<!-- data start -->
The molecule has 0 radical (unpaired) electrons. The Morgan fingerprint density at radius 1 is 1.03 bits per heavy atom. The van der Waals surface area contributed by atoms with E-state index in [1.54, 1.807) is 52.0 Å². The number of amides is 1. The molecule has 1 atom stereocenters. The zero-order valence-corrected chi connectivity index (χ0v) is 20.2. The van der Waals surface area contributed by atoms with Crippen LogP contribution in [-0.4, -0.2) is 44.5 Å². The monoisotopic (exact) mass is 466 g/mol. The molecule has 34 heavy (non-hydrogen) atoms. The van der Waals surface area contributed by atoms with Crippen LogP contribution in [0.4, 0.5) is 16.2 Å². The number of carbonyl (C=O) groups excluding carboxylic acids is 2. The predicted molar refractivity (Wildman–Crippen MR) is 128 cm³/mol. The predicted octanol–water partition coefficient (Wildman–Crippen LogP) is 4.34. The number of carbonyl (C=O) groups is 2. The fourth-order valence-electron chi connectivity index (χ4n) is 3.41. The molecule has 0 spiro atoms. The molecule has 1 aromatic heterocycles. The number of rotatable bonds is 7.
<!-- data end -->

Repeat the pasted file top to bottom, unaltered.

The molecule has 0 radical (unpaired) electrons. The Morgan fingerprint density at radius 1 is 1.03 bits per heavy atom. The van der Waals surface area contributed by atoms with E-state index in [1.54, 1.807) is 52.0 Å². The number of amides is 1. The molecule has 1 atom stereocenters. The zero-order valence-corrected chi connectivity index (χ0v) is 20.2. The van der Waals surface area contributed by atoms with Crippen LogP contribution in [-0.4, -0.2) is 44.5 Å². The monoisotopic (exact) mass is 466 g/mol. The molecule has 34 heavy (non-hydrogen) atoms. The van der Waals surface area contributed by atoms with Crippen LogP contribution in [0.4, 0.5) is 16.2 Å². The number of carbonyl (C=O) groups excluding carboxylic acids is 2. The predicted molar refractivity (Wildman–Crippen MR) is 128 cm³/mol. The predicted octanol–water partition coefficient (Wildman–Crippen LogP) is 4.34. The number of carbonyl (C=O) groups is 2. The fourth-order valence-electron chi connectivity index (χ4n) is 3.41. The molecule has 0 spiro atoms. The molecule has 1 aromatic heterocycles. The number of rotatable bonds is 7.